Date of Award


Document Type


Degree Name

Doctor of Philosophy (PhD)



First Advisor

John T. Green


Physical exercise has repeatedly been shown to trigger positive effects on brain function including improved learning, memory, and executive functions. In addition, corresponding physiological changes have been observed, such as increased neurotrophic factors, changes in neurotransmitter concentrations, and increased dendritic spines. However, these changes have not been well described outside of the hippocampus, including the medial prefrontal cortex (mPFC), and have not been directly compared at different points of development. Because the prefrontal cortex is one of the last brain areas to fully mature, considering the age at which intervention, such as exercise, takes place is particularly important. Additionally, in human studies the data suggest that exercise has the most profound effects on prefrontal-mediated cognitive functions, while there is considerably less evidence on how exercise affects these functions in animals. The experiments presented here draw upon several well-established methodologies to explore the behavioral and physiological changes due to exercise that take place during adulthood compared to adolescence, as well as the role of mPFC sub regions in instrumental extinction and renewal.

To that end, these experiments employ conditioning paradigms using appetitive lever-pressing to assess renewal of extinguished instrumental responding following exercise or pharmacological manipulations. Additionally, because there are multiple reports suggesting that early experiences can affect prefrontal neuronal morphology, dendritic length, complexity, and spine density was examined in young or adult male rats that had access to a locked (no exercise) or unlocked (exercise) running wheel for two weeks. Furthermore, norepinephrine transporter (NET) protein expression in the mPFC was examined by Western blot. Collectively, these experiments suggest that exercise in developing, but not adult rats, reduces the expression of instrumental renewal. The precise role of the mPFC and its sub-regions (i.e., prelimbic (PL) and infralimbic (IL)) in instrumental renewal was examined, providing evidence that the behavioral consequences of physical exercise may be due to modifications not only restricted to the mPFC, but also that exercise may have preferential effects on sub-regions, or change the balance of activation. The finding that when juvenile rats exercised they showed less ABA renewal than non-exercisers, paired with the reduction of ABA renewal when the PL was inactivated (and indeed, almost an identical reduction in the two experiments) points to the deduction that exercise is affecting the PL, perhaps more so than the IL or other mPFC regions.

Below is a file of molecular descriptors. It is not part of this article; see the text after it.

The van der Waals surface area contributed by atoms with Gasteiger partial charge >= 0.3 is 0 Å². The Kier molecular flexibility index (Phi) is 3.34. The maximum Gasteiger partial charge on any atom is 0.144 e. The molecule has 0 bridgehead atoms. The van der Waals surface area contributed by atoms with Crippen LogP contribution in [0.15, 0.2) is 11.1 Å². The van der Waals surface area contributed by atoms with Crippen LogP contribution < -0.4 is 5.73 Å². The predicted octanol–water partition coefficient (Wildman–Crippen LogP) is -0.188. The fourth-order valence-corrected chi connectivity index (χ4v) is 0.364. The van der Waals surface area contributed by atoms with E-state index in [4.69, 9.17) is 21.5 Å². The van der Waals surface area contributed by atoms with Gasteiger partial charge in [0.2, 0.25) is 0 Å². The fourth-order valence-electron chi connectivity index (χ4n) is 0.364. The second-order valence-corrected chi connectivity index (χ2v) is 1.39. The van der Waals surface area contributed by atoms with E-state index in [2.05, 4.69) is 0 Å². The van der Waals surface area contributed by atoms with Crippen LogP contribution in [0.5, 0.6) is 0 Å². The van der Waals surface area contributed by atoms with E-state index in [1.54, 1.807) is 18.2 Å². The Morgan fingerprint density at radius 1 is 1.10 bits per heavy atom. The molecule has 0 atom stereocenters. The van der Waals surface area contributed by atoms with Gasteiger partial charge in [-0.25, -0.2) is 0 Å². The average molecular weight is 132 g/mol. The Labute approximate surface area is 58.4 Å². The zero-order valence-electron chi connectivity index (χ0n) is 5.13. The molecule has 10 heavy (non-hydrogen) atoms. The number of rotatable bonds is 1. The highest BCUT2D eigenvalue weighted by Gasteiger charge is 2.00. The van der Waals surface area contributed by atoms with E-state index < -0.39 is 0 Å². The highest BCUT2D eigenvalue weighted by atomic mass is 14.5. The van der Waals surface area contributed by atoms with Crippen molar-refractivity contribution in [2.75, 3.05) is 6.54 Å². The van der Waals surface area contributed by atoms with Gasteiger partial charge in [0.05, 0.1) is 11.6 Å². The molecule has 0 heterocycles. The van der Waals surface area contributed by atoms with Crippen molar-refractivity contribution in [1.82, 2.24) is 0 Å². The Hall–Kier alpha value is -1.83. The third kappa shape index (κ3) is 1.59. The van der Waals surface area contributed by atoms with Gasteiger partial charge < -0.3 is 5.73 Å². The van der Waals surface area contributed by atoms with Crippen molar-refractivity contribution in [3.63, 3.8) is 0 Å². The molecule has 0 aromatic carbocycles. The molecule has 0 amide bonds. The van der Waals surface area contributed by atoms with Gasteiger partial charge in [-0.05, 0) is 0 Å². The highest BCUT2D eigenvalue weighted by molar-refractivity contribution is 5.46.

Number of Pages

96 p.